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New Legislation On East And West Coasts

New York City is banning food packaging (again) and Seattle is levying a tax on sugary drinks, including soda.

Two years after the state Supreme Court struck down its first attempt at banning expanded polystyrene foodservice packaging, New York is trying again with a new ban slated to take hold later this year.

The city Department of Sanitation issued a 44-page report determining that foodservice EPS “cannot be recycled in a manner that is economically feasible or environmentally effective for New York City.” The report lays out the city’s rationale for banning the material effective November 13, and states “no manufacturer or store shall sell or offer for sale polystyrene loose fill packaging.” The city will not issue violations until May 14, 2018.

Mayor Bill de Blasio’s administration maintains that EPS foodservices items are difficult and uneconomical to recycle, and often are thrown away by some municipalities after being removed from other recyclables. The city also maintains the material contaminates other valuable recycling streams.

Among those opposing the ban is a group representing operators, the Restaurant Action Alliance; it teamed up with Dart Container in 2015 to successfully block implementation of the earlier ban. Dart is a major maker of EPS products, and has offered to help the city establish a recycling program, collecting the material and shipping it off to Indiana for processing at Plastic Recycling. That proposal has been rejected by the administration.

But it “ain’t over till it’s over,” and a bill opposing the ban has been sponsored by nearly half of City Council members.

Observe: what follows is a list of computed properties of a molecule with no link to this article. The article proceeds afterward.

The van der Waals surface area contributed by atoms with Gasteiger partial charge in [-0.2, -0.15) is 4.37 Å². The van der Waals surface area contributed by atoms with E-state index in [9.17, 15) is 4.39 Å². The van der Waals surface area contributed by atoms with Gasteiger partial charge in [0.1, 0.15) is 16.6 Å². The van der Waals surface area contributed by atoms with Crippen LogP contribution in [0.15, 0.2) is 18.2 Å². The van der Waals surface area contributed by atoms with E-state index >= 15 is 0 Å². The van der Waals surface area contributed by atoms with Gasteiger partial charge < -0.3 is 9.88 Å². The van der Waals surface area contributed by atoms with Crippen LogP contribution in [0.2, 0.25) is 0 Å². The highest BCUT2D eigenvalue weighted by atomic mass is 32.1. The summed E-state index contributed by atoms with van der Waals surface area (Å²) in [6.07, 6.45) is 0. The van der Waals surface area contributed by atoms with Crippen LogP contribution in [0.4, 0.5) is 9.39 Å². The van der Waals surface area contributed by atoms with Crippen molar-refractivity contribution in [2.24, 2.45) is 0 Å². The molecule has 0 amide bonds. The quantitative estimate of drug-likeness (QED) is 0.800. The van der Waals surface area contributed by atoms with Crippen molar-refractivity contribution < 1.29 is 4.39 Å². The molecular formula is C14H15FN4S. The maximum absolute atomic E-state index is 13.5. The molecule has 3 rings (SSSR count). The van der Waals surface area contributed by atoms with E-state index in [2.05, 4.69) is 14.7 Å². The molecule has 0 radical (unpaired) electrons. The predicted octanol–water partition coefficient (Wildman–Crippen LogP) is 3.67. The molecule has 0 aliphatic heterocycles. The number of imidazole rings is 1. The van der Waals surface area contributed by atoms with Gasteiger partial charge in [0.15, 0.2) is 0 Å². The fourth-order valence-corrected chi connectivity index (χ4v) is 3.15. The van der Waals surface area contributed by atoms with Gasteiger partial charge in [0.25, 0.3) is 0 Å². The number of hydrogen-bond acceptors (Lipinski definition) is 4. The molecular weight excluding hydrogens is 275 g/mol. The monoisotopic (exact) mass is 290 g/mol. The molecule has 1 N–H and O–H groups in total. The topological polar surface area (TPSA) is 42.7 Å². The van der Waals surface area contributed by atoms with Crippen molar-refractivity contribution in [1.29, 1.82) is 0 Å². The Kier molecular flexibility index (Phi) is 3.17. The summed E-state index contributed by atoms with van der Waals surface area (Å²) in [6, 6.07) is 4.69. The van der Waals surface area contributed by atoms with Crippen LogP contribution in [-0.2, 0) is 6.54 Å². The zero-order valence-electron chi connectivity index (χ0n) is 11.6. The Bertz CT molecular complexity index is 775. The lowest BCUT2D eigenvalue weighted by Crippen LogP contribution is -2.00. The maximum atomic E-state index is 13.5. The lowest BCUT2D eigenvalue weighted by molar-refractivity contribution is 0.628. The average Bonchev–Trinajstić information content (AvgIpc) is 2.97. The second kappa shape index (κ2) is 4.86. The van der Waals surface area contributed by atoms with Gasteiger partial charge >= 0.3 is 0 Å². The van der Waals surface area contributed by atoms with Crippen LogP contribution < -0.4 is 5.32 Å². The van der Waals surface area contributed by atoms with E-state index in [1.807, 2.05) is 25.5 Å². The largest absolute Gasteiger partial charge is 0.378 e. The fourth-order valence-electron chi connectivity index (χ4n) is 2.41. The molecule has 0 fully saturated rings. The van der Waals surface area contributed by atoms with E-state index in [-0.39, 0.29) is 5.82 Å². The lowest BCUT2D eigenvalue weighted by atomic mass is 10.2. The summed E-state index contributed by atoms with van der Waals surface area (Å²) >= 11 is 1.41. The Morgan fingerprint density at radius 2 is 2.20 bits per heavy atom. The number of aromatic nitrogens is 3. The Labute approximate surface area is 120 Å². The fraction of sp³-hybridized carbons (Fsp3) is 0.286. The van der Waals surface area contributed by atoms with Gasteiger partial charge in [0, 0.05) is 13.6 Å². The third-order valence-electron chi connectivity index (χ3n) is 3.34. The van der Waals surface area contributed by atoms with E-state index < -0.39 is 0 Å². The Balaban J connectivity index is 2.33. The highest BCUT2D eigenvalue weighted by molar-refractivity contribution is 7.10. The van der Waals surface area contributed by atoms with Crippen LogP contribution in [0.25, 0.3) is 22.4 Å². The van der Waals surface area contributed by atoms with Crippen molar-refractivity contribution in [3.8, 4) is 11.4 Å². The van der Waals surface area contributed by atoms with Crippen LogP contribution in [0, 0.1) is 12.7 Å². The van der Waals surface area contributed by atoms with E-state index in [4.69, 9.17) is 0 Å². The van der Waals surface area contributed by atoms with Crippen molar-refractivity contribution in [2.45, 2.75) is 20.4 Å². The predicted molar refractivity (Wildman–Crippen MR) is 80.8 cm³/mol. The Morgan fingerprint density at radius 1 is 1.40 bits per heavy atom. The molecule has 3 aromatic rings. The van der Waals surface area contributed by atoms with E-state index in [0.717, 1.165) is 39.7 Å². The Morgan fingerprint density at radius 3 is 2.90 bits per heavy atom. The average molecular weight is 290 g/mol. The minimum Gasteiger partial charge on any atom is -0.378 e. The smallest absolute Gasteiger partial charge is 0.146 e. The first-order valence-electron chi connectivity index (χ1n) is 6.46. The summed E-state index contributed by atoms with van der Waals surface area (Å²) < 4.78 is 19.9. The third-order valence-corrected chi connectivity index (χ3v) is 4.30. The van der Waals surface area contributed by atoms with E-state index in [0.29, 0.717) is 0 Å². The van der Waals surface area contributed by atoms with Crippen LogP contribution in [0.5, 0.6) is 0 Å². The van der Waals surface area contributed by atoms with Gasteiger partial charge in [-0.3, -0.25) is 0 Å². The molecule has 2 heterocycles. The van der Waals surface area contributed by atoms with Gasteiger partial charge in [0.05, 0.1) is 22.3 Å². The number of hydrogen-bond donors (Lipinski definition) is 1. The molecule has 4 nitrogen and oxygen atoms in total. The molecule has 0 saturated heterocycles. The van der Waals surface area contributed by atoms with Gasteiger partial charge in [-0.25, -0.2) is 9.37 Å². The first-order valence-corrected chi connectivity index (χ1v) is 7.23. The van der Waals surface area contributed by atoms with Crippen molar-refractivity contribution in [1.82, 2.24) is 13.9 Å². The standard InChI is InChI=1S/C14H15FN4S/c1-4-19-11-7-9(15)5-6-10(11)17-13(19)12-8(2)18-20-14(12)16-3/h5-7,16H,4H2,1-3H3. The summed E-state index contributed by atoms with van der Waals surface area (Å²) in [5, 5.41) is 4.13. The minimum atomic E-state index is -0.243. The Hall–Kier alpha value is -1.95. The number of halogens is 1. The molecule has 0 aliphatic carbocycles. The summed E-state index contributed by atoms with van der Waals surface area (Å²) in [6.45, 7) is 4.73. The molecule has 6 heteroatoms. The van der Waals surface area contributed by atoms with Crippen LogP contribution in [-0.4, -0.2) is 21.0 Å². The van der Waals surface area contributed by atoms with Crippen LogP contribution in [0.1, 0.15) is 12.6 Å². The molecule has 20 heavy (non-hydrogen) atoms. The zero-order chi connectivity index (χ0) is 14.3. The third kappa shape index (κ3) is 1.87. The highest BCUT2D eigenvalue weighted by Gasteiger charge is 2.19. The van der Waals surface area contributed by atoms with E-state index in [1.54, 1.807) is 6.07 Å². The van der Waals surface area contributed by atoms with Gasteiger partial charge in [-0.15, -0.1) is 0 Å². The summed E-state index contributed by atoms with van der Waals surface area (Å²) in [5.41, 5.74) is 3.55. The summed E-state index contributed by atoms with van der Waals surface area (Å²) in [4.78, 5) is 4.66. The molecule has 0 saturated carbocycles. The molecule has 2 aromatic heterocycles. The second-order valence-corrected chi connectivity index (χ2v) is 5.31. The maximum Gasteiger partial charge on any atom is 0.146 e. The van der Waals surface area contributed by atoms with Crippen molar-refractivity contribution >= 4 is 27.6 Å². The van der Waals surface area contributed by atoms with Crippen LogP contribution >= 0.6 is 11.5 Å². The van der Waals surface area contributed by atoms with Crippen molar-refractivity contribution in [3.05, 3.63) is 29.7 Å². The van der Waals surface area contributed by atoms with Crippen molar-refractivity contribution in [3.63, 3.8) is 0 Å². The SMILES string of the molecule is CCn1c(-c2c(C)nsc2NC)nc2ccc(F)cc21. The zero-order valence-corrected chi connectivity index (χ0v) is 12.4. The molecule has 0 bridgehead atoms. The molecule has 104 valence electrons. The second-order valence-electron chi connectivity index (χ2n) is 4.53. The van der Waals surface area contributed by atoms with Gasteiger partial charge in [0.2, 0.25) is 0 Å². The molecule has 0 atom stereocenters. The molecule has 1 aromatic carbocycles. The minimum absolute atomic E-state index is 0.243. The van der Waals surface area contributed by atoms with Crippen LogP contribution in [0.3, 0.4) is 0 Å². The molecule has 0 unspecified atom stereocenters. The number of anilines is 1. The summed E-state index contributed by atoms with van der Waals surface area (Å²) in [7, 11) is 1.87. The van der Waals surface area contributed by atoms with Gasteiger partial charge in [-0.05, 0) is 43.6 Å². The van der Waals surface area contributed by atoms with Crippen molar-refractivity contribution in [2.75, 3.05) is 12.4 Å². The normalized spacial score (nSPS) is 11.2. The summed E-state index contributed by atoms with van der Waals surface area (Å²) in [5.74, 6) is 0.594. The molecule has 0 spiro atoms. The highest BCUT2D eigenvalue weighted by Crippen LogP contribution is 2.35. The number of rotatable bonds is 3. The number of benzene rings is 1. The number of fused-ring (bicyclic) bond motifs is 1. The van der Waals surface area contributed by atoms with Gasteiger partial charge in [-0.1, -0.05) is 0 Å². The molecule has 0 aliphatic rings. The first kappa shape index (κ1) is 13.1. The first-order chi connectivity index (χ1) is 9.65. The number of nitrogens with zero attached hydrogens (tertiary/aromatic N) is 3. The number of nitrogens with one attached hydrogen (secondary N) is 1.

Seattle’s city council has approved a new tax 7-to-1 on sweetened beverages, which proponents say will reduce consumption of sugary drinks, particularly in lower-income neighborhoods with high rates of childhood obesity and diabetes.

The council approved a tax rate of $0.0175 per fluid ounce, meaning a 12-ounce soda will cost an additional 21 cents. The tax covers all sweetened beverages, including soda, sports drinks, energy drinks, and sweetened iced teas and coffees, as well as juices, flavored waters, and non-alcoholic mixers with added sweeteners.

Business groups and restaurant operators say the tax would hurt small businesses, workers, and the local economy. The Seattle Restaurant Alliance said the tax on soda syrups alone will cost more than the product itself and sought amendments to ease the impact on small business.

The tax will help support a city food stamps program that encourages people to buy more fruits and vegetables, as well as job training programs, college scholarships, and initiatives that give access to preschool.

Seattle joins a number of cities and counties that have taxed sugary drinks, including Berkeley, Calif., Philadelphia, and Cook County, Ill., which includes Chicago. Similar taxes are coming to San Francisco and Boulder, Colo., although voters said no to a soda tax in Santa Fe, N.M., in May. 

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